GDPR – The end of the world as we know it?

That’s the question posed to Mike Holland, Account Director of OlsenMetrix Marketing in the latest edition of Connected – The Chamber of Commerce Magazine.

He states:

GDPR comes into force on the 25th May 2018 and will be enforced in the UK by the Information Commissioner’s Office.

GDPR is aimed at an organisation’s use of personal data. Anything which identifies an individual, or can be associated with an individual is deemed personal data.

For example, a business E-Mail address linked to an individual is personal data. He goes on:

Importantly, GDPR does not just cover E-Mails and Marketing. It covers all personal data that businesses and organisations handle. That includes items such as personnel records, CV’s and job applications, customer records, E-Mails and more. And it covers data not just on computers and IT systems but information held on paper, in filing cabinets, in card index systems or anywhere else, including your mobile phone.

It is however easy to overstate the impact of GDPR. This is not the end of the world as we know it. The new legislation is mostly going to restate what is already either law or best practice.

A number of myths have grown up around GDPR. One of the most common is that GDPR requires you to have permission to contact people before you do so: This is simply not true.

What is true is that if you have a list of people, for whatever purpose, whether it is held on computer or in a little black book – you will be covered by GDPR. You need to have assessments in place to justify your possession of that list and your use of it. You must also have systems and procedures in place to keep it secure.

However, you don’t necessarily need to have permission (legally known as informed consent) to contact the people on that list. For most organisations there are 3 legals bases on which data can be collected, stored and used in addition to informed consent: These are:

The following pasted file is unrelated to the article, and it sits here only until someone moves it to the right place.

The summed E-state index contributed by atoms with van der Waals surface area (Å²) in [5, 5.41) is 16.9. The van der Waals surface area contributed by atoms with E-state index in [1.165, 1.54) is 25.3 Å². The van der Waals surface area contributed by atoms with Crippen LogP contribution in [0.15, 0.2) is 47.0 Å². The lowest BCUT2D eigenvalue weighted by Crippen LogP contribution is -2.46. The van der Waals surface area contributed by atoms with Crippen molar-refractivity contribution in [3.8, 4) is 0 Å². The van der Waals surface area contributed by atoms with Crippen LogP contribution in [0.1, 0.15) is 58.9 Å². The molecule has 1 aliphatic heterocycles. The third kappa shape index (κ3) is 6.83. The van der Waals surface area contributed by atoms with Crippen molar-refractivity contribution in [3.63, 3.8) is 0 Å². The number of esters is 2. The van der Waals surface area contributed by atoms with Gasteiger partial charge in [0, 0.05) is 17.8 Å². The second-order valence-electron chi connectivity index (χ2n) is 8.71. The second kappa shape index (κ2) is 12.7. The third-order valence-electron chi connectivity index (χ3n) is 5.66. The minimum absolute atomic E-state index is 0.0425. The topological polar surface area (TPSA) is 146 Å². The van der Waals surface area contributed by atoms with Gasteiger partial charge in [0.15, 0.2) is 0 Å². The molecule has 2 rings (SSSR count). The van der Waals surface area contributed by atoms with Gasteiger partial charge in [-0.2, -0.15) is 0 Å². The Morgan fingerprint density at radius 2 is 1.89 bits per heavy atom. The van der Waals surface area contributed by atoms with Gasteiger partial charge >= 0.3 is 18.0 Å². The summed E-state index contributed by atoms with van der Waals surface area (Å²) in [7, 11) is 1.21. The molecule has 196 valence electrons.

• To perform a contractual obligation.
  • To fulfil legal obligations – for example the recording of accidents or demonstrating compliance with regulations.
  • To pursue legitimate interests.

With the latter, you need to conduct a legitimate interest assessment, showing why and how you plan to use the data. The assessment needs to balance the rights of the individual to privacy versus your need to breach that privacy by contacting them or holding data on them. The law says you have a legitimate interest in doing that if it is necessary for achieving your commercial or business interests.

GDPR gives people a wide range of rights to control your storage and use of their data. They are entitled to see all the data you hold on them, they are entitled in some circumstances to be forgotten, and they are entitled to object to automatic processing of their data (so the computer says no) will no longer be a permissible answer to an enquiry.

So Mike concludes:

GDPR will certainly provide some challenges. However, with good planning these are not insurmountable. It would though, be prudent to get some good advice on an individual basis to ensure that your systems and processes comply with the new law.

Extracts taken from Connected – The official monthly magazine for Chamber members Issue 65/April 2018.

If you require more help and advice about GDPR take a look at Support Cambridgeshire’s basic fact-sheet on the subject which can be found here: 

Further advice and guidance can be found at the ICO website by clicking here:

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